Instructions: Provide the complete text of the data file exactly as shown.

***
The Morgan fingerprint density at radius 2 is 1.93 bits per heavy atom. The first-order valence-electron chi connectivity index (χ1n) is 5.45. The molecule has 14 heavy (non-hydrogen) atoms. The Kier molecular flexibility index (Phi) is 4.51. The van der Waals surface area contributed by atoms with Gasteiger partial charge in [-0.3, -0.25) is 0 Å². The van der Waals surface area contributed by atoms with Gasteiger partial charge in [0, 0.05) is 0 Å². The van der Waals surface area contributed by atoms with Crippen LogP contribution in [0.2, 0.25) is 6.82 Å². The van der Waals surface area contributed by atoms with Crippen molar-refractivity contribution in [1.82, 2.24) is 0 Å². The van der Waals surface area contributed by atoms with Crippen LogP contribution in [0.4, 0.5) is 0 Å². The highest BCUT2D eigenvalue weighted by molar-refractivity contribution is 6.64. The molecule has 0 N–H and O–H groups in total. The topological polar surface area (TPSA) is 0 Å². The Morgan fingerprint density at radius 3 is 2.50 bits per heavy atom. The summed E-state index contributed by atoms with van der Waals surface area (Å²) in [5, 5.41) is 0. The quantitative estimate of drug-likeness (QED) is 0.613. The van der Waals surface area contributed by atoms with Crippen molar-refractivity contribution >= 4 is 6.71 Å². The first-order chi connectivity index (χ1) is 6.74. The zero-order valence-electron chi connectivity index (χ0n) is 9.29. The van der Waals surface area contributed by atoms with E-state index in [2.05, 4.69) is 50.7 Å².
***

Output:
The Morgan fingerprint density at radius 2 is 1.93 bits per heavy atom. The first-order valence-electron chi connectivity index (χ1n) is 5.45. The molecule has 14 heavy (non-hydrogen) atoms. The Kier molecular flexibility index (Phi) is 4.51. The van der Waals surface area contributed by atoms with Gasteiger partial charge in [-0.3, -0.25) is 0 Å². The van der Waals surface area contributed by atoms with Gasteiger partial charge in [0, 0.05) is 0 Å². The van der Waals surface area contributed by atoms with Crippen LogP contribution in [0.2, 0.25) is 6.82 Å². The van der Waals surface area contributed by atoms with Crippen molar-refractivity contribution in [1.82, 2.24) is 0 Å². The van der Waals surface area contributed by atoms with Crippen LogP contribution in [0.4, 0.5) is 0 Å². The highest BCUT2D eigenvalue weighted by molar-refractivity contribution is 6.64. The molecule has 0 N–H and O–H groups in total. The topological polar surface area (TPSA) is 0 Å². The Morgan fingerprint density at radius 3 is 2.50 bits per heavy atom. The summed E-state index contributed by atoms with van der Waals surface area (Å²) in [5, 5.41) is 0. The quantitative estimate of drug-likeness (QED) is 0.613. The van der Waals surface area contributed by atoms with Crippen molar-refractivity contribution >= 4 is 6.71 Å². The first-order chi connectivity index (χ1) is 6.74. The zero-order valence-electron chi connectivity index (χ0n) is 9.29. The van der Waals surface area contributed by atoms with E-state index in [2.05, 4.69) is 50.7 Å².